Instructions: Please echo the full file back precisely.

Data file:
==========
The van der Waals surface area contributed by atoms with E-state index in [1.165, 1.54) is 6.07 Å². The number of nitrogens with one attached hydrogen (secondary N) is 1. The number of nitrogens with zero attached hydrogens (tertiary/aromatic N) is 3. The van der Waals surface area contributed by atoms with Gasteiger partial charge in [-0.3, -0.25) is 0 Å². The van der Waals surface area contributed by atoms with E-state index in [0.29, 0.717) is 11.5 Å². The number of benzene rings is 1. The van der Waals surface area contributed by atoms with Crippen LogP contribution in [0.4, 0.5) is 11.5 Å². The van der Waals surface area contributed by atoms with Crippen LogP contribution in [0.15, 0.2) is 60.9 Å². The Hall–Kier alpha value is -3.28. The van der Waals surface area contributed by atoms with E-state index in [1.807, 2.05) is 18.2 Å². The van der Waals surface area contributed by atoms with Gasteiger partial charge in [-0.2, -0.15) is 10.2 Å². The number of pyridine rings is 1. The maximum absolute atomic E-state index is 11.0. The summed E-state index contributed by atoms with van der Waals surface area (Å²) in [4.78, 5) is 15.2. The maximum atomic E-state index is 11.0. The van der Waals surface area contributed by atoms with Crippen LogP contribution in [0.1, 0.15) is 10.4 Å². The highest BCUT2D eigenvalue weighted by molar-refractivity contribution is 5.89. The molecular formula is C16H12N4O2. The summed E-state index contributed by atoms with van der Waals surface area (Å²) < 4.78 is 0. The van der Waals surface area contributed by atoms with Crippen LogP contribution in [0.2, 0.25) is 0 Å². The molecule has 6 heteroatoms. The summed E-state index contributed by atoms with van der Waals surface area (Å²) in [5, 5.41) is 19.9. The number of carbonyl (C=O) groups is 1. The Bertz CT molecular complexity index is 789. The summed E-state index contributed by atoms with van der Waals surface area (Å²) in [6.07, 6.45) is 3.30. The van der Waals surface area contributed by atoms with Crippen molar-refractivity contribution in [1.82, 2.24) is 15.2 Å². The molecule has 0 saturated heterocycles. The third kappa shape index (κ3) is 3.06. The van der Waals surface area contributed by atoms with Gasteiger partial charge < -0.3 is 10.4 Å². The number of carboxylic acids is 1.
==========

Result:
The van der Waals surface area contributed by atoms with E-state index in [1.165, 1.54) is 6.07 Å². The number of nitrogens with one attached hydrogen (secondary N) is 1. The number of nitrogens with zero attached hydrogens (tertiary/aromatic N) is 3. The van der Waals surface area contributed by atoms with Gasteiger partial charge in [-0.3, -0.25) is 0 Å². The van der Waals surface area contributed by atoms with E-state index in [0.29, 0.717) is 11.5 Å². The number of benzene rings is 1. The van der Waals surface area contributed by atoms with Crippen LogP contribution in [0.4, 0.5) is 11.5 Å². The van der Waals surface area contributed by atoms with Crippen LogP contribution in [0.15, 0.2) is 60.9 Å². The Hall–Kier alpha value is -3.28. The van der Waals surface area contributed by atoms with E-state index in [1.807, 2.05) is 18.2 Å². The van der Waals surface area contributed by atoms with Gasteiger partial charge in [-0.2, -0.15) is 10.2 Å². The number of pyridine rings is 1. The maximum absolute atomic E-state index is 11.0. The summed E-state index contributed by atoms with van der Waals surface area (Å²) in [4.78, 5) is 15.2. The maximum atomic E-state index is 11.0. The van der Waals surface area contributed by atoms with Crippen LogP contribution in [0.1, 0.15) is 10.4 Å². The highest BCUT2D eigenvalue weighted by molar-refractivity contribution is 5.89. The molecular formula is C16H12N4O2. The summed E-state index contributed by atoms with van der Waals surface area (Å²) < 4.78 is 0. The van der Waals surface area contributed by atoms with Crippen LogP contribution in [0.2, 0.25) is 0 Å². The molecule has 6 heteroatoms. The summed E-state index contributed by atoms with van der Waals surface area (Å²) in [5, 5.41) is 19.9. The number of carbonyl (C=O) groups is 1. The Bertz CT molecular complexity index is 789. The summed E-state index contributed by atoms with van der Waals surface area (Å²) in [6.07, 6.45) is 3.30. The van der Waals surface area contributed by atoms with Crippen molar-refractivity contribution in [1.82, 2.24) is 15.2 Å². The molecule has 0 saturated heterocycles. The third kappa shape index (κ3) is 3.06. The van der Waals surface area contributed by atoms with Gasteiger partial charge < -0.3 is 10.4 Å². The number of carboxylic acids is 1.